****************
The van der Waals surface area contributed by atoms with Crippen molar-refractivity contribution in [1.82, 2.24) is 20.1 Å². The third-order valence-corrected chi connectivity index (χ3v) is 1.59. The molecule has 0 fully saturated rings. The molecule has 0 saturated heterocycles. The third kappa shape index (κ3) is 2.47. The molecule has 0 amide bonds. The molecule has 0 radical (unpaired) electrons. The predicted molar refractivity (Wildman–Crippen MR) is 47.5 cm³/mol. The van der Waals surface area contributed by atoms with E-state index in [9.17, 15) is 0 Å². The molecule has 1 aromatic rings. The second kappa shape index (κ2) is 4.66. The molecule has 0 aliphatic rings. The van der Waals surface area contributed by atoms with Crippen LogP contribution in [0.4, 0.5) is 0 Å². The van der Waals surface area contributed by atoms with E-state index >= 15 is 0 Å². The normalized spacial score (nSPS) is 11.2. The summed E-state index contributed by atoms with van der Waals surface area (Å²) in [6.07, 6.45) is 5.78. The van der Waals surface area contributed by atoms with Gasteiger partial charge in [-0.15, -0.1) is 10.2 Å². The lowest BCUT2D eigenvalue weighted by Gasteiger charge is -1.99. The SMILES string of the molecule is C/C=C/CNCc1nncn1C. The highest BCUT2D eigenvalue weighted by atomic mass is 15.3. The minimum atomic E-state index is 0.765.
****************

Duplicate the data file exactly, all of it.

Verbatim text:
The van der Waals surface area contributed by atoms with Crippen molar-refractivity contribution in [1.82, 2.24) is 20.1 Å². The third-order valence-corrected chi connectivity index (χ3v) is 1.59. The molecule has 0 fully saturated rings. The molecule has 0 saturated heterocycles. The third kappa shape index (κ3) is 2.47. The molecule has 0 amide bonds. The molecule has 0 radical (unpaired) electrons. The predicted molar refractivity (Wildman–Crippen MR) is 47.5 cm³/mol. The van der Waals surface area contributed by atoms with E-state index in [9.17, 15) is 0 Å². The molecule has 1 aromatic rings. The second kappa shape index (κ2) is 4.66. The molecule has 0 aliphatic rings. The van der Waals surface area contributed by atoms with Crippen LogP contribution in [0.4, 0.5) is 0 Å². The van der Waals surface area contributed by atoms with E-state index >= 15 is 0 Å². The normalized spacial score (nSPS) is 11.2. The summed E-state index contributed by atoms with van der Waals surface area (Å²) in [6.07, 6.45) is 5.78. The van der Waals surface area contributed by atoms with Gasteiger partial charge in [-0.15, -0.1) is 10.2 Å². The lowest BCUT2D eigenvalue weighted by Gasteiger charge is -1.99. The SMILES string of the molecule is C/C=C/CNCc1nncn1C. The highest BCUT2D eigenvalue weighted by atomic mass is 15.3. The minimum atomic E-state index is 0.765.